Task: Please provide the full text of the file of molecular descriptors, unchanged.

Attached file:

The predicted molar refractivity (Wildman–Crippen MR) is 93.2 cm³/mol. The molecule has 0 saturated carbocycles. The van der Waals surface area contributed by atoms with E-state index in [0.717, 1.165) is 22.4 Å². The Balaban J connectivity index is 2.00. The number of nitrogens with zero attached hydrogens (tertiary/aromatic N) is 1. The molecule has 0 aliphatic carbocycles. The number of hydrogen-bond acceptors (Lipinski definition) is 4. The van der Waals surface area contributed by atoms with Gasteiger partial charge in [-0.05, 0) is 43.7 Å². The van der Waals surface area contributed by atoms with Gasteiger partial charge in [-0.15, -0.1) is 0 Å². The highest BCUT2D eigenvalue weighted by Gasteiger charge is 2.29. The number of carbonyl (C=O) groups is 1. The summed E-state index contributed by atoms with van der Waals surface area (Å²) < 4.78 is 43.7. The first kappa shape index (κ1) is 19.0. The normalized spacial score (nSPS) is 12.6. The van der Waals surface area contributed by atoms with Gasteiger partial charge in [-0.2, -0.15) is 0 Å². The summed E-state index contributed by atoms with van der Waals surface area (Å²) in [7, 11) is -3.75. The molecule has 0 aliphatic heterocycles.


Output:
The predicted molar refractivity (Wildman–Crippen MR) is 93.2 cm³/mol. The molecule has 0 saturated carbocycles. The van der Waals surface area contributed by atoms with E-state index in [0.717, 1.165) is 22.4 Å². The Balaban J connectivity index is 2.00. The number of nitrogens with zero attached hydrogens (tertiary/aromatic N) is 1. The molecule has 0 aliphatic carbocycles. The number of hydrogen-bond acceptors (Lipinski definition) is 4. The van der Waals surface area contributed by atoms with Gasteiger partial charge in [-0.05, 0) is 43.7 Å². The van der Waals surface area contributed by atoms with Gasteiger partial charge in [-0.15, -0.1) is 0 Å². The highest BCUT2D eigenvalue weighted by Gasteiger charge is 2.29. The number of carbonyl (C=O) groups is 1. The summed E-state index contributed by atoms with van der Waals surface area (Å²) < 4.78 is 43.7. The first kappa shape index (κ1) is 19.0. The normalized spacial score (nSPS) is 12.6. The van der Waals surface area contributed by atoms with Gasteiger partial charge in [-0.2, -0.15) is 0 Å². The summed E-state index contributed by atoms with van der Waals surface area (Å²) in [7, 11) is -3.75. The molecule has 0 aliphatic heterocycles.